U.N. Extends Protection from Violence and Discrimination Against LGBTQ+

U.N. works against anti-LGBTQ+ violence and discrimination

This is the first time that the Human Rights Council adopted a resolution explicitly condemning legislation that criminalizes consensual same-sex conducts and diverse gender identities and called on states to amend discriminatory legislation and combat violence on the grounds.

The U.N. extends efforts against anti LGBTQ+ violence and discrimination following a critical vote of 23 in favor, 17 against and 7 abstaining.

The Independent Expert on on sexual orientation and gender identity was established in 2016, was extended for three years in 2019. This year it was extended again for three years, with a resolution condemning legislation that criminalizes consensual same-sex conducts and diverse gender identities.

The U.N. LGBTQ+ protection mandate is currently held by Victor Madrigal-Borloz (in the picture), a gay man from Costa Rica, who was appointed as UN Independent Expert on sexual orientation and gender identity in late 2017. 

Madrigal-Borloz said in a tweet that he was “delighted” by the news of the renewal, adding that he was “as humbled & honored as the first day to continue serving persons, communities and peoples affected from discrimination and violence based on sexual orientation and gender identity.”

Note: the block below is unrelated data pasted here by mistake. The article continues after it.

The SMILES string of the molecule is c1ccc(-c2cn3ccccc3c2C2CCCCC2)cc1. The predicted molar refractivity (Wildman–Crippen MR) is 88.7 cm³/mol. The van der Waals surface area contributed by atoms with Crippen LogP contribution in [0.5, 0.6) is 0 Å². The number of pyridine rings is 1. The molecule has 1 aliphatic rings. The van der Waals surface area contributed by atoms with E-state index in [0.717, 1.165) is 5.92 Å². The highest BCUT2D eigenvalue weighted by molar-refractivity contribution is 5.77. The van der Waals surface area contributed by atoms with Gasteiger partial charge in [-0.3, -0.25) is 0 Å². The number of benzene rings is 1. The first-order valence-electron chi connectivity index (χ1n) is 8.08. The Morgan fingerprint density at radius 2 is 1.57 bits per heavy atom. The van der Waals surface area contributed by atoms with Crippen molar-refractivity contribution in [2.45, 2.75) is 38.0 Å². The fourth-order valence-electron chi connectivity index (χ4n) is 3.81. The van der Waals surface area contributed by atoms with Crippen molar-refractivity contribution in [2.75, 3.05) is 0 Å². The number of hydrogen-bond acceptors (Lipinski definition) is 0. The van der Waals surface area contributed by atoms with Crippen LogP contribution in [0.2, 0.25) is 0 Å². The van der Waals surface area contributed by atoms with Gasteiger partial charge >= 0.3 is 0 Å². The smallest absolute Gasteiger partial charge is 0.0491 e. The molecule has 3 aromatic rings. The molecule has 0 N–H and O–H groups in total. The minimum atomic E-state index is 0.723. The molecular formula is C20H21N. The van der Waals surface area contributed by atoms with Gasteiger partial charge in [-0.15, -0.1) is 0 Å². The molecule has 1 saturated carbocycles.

1,256 non-governmental organizations from 149 States and territories in all regions supported a campaign to call the U.N. to renew the pro LGBTQ+ mandate.

Not only did the renewal process successfully overcome 12 of 13 hostile amendments, the core of the resolution affirming the universal nature of international human rights law stands firm.

The Independent Expert assesses implementation of international human rights law, by talking to States, and working collaboratively with other UN and regional mechanisms to address violence and discrimination. Since 2016 the world has heard more about the impact of criminalization of same-sex relations between consenting adults, the need to legally recognize a person’s gender, the barriers to social inclusion and the importance of collecting data related to LGBT lives, the harm caused by so-called ‘conversion therapy’, and more. The Expert has also cast a light on good practices to prevent discrimination, and recently conducted visits to Argentina, Georgia, Mozambique, Tunisia, and Ukraine.

“Once again, the main UN human rights body made it clear: violence and discrimination based on sexual orientation and gender identity must be prevented,” said Gabriel Galil, Senior Program Officer Senior on UN advocacy at ILGA World. “This historic resolution takes significant steps forward that were long claimed by our communities: it denounces the negative impacts of criminalization of consensual same-sex conducts and diverse gender identities, and calls on UN member States to amend discriminatory legislation, take measures to combat violence, and to protect the civic space of organizations working on SOGI [sexual orientation and gender identity] issues”.